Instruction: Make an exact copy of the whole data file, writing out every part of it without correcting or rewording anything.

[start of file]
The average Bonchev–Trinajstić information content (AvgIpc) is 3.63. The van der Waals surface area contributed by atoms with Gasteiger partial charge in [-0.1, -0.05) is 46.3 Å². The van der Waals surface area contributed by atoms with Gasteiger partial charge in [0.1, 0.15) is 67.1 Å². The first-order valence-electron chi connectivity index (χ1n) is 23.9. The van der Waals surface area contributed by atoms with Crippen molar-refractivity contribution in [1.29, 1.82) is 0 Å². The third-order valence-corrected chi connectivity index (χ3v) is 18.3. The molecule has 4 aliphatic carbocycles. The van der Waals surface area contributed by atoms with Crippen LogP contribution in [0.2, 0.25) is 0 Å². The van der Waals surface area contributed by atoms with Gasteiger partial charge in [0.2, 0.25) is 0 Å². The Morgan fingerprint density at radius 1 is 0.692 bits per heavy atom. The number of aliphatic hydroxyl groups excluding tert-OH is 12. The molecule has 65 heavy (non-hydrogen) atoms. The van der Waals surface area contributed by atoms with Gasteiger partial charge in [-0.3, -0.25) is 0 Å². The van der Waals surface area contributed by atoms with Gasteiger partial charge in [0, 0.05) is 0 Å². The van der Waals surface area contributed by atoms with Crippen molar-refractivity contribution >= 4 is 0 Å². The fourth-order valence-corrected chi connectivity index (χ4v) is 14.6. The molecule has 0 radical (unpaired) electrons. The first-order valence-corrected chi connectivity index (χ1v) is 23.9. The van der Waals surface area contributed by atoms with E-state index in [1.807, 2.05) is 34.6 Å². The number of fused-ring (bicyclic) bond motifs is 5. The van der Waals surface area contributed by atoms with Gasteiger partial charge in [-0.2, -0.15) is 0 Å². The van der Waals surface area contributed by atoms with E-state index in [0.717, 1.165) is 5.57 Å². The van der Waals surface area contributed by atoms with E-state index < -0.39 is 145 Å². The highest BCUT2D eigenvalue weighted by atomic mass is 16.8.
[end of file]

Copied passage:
The average Bonchev–Trinajstić information content (AvgIpc) is 3.63. The van der Waals surface area contributed by atoms with Gasteiger partial charge in [-0.1, -0.05) is 46.3 Å². The van der Waals surface area contributed by atoms with Gasteiger partial charge in [0.1, 0.15) is 67.1 Å². The first-order valence-electron chi connectivity index (χ1n) is 23.9. The van der Waals surface area contributed by atoms with Crippen molar-refractivity contribution in [1.29, 1.82) is 0 Å². The third-order valence-corrected chi connectivity index (χ3v) is 18.3. The molecule has 4 aliphatic carbocycles. The van der Waals surface area contributed by atoms with Crippen LogP contribution in [0.2, 0.25) is 0 Å². The van der Waals surface area contributed by atoms with Gasteiger partial charge in [0.2, 0.25) is 0 Å². The Morgan fingerprint density at radius 1 is 0.692 bits per heavy atom. The number of aliphatic hydroxyl groups excluding tert-OH is 12. The molecule has 65 heavy (non-hydrogen) atoms. The van der Waals surface area contributed by atoms with Gasteiger partial charge in [-0.3, -0.25) is 0 Å². The van der Waals surface area contributed by atoms with Gasteiger partial charge in [0, 0.05) is 0 Å². The van der Waals surface area contributed by atoms with Crippen molar-refractivity contribution >= 4 is 0 Å². The fourth-order valence-corrected chi connectivity index (χ4v) is 14.6. The molecule has 0 radical (unpaired) electrons. The first-order valence-corrected chi connectivity index (χ1v) is 23.9. The van der Waals surface area contributed by atoms with E-state index in [1.807, 2.05) is 34.6 Å². The number of fused-ring (bicyclic) bond motifs is 5. The van der Waals surface area contributed by atoms with Gasteiger partial charge in [-0.2, -0.15) is 0 Å². The van der Waals surface area contributed by atoms with E-state index in [0.717, 1.165) is 5.57 Å². The van der Waals surface area contributed by atoms with E-state index < -0.39 is 145 Å². The highest BCUT2D eigenvalue weighted by atomic mass is 16.8.